This type of cancer occurs to less than 5% of gynecological cancers among women.It causes more deaths than any other gynecological cancer.Only about 20% of ovarian cancers are found at early stage.It is a type of cancer that begins in the ovaries. The female reproductive system contains two ovaries, one on each side of the uterus.Ovarian cancer often goes undetected until it has spread within the pelvis and abdomen.But when detected early in which the disease is confined to the ovary,it is more likely to be treated successfully.
All women are at risk for ovarian cancer, but older women are more
likely to get the disease than younger women. About 90 percent of
women who get ovarian cancer are older than 40, with the greatest
number of ovarian cancers occurring in women aged 60 years or older.Certain measures can be taken to reduce the risk of developing ovarian cancer.
What causes it?
Though it is not clear what causes Ovarian Cancer,there are factors that increase or decrease the chance of cancer.Cancer begins when a cell develops errors (mutations) in its DNA. The mutations tell the cell to grow and multiply quickly, creating a mass (tumor) of abnormal cells.There are three types of Ovarian Cancer.
- Epithelial Tumors - It accounts to about 90% of Ovarian cancer's.They are formed in the layers of tissue outside of the ovaries.There are some known factors that make a woman more likely to develop this type of cancer.
- Stromal Tumors - It accounts to 7% of Ovarian cancer's.The tumor is formed in the hormone producing cells.Much less is known about risk factors for this type of cancer.They are diagnosed earlier than other types of Ovarian cancer.
- Germ cell Tumors - The tumor develop's in the egg producing cells.They are a rare form of cancer.Much less is known about risk factors for this type of cancer.They tend to occur in younger women.
Risk Factors & Symptoms
There's no sure way to prevent ovarian cancer. But there may be ways to reduce your risk.Women who use oral contraceptives may have a reduced risk of ovarian cancer.Having a pregnancy might also reduce the risk of ovarian cancer.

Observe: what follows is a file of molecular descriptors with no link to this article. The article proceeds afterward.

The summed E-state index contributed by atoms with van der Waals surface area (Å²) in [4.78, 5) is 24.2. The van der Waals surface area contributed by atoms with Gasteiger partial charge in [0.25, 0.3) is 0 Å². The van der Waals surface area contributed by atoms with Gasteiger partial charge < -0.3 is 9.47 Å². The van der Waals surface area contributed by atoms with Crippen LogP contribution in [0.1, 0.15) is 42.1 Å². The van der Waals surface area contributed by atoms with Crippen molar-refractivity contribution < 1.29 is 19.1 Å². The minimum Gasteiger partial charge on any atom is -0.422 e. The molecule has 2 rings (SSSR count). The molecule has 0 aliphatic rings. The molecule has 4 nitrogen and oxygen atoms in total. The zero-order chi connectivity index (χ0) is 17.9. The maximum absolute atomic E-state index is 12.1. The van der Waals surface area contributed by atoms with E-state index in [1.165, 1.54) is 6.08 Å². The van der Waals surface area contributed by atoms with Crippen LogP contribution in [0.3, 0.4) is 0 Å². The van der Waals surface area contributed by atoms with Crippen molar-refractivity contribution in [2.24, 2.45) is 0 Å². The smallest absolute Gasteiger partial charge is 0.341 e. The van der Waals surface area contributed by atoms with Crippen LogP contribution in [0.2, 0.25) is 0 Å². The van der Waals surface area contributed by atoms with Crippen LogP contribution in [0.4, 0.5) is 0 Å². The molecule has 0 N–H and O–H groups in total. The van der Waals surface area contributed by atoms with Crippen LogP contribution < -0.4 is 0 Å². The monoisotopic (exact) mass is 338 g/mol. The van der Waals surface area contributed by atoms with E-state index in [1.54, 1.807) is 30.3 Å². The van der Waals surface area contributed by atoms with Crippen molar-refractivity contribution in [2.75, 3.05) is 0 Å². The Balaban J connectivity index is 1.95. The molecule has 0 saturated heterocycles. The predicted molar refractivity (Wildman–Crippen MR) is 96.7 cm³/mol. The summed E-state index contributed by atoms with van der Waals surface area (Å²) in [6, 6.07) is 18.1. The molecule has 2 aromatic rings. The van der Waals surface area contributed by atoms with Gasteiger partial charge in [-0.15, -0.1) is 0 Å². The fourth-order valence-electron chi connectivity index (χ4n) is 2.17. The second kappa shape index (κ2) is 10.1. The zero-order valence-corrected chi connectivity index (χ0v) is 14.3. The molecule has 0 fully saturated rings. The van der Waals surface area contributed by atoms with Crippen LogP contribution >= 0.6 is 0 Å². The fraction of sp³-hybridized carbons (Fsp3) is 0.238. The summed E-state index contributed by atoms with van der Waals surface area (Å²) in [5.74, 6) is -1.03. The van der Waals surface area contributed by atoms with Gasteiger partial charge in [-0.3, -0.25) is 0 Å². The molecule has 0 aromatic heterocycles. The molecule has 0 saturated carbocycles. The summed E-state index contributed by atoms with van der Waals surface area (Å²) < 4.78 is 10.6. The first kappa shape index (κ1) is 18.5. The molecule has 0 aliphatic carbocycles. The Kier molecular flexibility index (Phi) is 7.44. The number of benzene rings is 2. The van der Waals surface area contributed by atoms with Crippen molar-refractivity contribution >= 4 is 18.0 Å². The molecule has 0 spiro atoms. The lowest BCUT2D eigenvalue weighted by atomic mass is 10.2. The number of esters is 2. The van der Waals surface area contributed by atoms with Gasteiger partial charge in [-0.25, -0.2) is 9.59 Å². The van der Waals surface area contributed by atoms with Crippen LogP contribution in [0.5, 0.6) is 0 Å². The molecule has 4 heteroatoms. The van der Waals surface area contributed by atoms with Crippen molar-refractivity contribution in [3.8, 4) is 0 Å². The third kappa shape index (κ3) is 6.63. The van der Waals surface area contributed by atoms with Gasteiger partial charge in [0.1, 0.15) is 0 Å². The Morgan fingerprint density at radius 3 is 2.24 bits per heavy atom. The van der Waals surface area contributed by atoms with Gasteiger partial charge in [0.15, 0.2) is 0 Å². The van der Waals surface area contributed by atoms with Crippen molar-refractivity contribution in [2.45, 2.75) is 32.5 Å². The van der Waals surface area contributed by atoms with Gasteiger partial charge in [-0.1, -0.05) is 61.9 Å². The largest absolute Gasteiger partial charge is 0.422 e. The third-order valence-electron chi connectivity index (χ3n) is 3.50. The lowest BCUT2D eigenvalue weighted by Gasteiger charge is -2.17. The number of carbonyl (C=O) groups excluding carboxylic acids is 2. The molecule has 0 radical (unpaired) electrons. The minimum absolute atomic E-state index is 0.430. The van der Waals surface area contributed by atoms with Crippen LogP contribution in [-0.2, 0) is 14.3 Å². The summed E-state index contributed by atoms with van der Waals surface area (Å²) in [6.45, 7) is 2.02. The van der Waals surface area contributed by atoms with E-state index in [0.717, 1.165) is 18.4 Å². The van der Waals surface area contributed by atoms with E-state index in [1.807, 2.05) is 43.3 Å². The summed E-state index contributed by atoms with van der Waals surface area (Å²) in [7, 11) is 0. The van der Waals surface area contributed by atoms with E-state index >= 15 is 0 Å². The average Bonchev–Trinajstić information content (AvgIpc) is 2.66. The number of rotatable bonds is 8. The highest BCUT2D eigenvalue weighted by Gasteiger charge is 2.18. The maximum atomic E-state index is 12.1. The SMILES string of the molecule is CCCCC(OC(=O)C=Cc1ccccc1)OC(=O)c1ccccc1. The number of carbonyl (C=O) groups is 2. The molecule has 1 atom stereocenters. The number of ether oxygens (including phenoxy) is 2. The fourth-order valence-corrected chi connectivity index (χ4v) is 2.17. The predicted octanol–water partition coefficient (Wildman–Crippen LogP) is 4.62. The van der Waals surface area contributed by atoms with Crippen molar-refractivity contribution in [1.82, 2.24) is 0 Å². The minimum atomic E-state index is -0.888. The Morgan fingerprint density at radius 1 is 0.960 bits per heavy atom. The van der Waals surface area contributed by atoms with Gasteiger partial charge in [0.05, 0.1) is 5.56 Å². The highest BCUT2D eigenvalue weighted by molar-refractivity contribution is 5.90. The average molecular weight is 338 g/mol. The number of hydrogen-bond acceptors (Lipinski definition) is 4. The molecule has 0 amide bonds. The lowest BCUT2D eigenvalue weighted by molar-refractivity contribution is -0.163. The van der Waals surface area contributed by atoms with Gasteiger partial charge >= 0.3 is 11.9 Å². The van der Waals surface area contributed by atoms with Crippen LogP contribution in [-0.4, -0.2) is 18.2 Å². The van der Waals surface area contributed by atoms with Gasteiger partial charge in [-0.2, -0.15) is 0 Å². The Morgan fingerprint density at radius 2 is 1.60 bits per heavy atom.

- Risk Factors Family history of ovarian cancer. Older age. Inherited gene mutations(BRCA1 or BRCA2). No history of pregnancy. Obesity. Beginning menstruation at an early age or starting menopause at a later age. A personal history of breast, uterine, or colon cancer. The use of certain fertility drugs or hormone therapies.
- Symptoms Abdominal bloating or swelling, pressure and pain. A frequent need to urinate. Discomfort in the pelvis area. Abnormal fullness after eating. Weight loss. Menstrual irregularities. Constipation. Painful intercourse. These symptoms may occur for any number of reasons. They aren’t necessarily due to ovarian cancer.The symptoms will persist if they’re due to ovarian cancer. Symptoms usually become more severe as the tumor grows. Cancer's are best treated when detected early.
Treatment & Research
There are four stages of ovarian cancer.The treatment depends on what stage the cancer is in.The treatment will most likely be a combination of two or more of the following:
New treatments for ovarian cancer are experimented each year by scientists. A study in 2014 examined targeted treatments for those with advanced stages of this cancer.A study in 2016 examined Hormone Therapy for menopause treatments in women with ovarian cancer. Certain drugs are also studied for their potential benefits in ovarian cancer.There are no proven ways to totally eliminate the risk of developing ovarian cancer. However, there are steps which can be taken to lower the risk.
Taking oral birth control pills
Surgical procedures on your reproductive organs (like a tubal ligation or hysterectomy).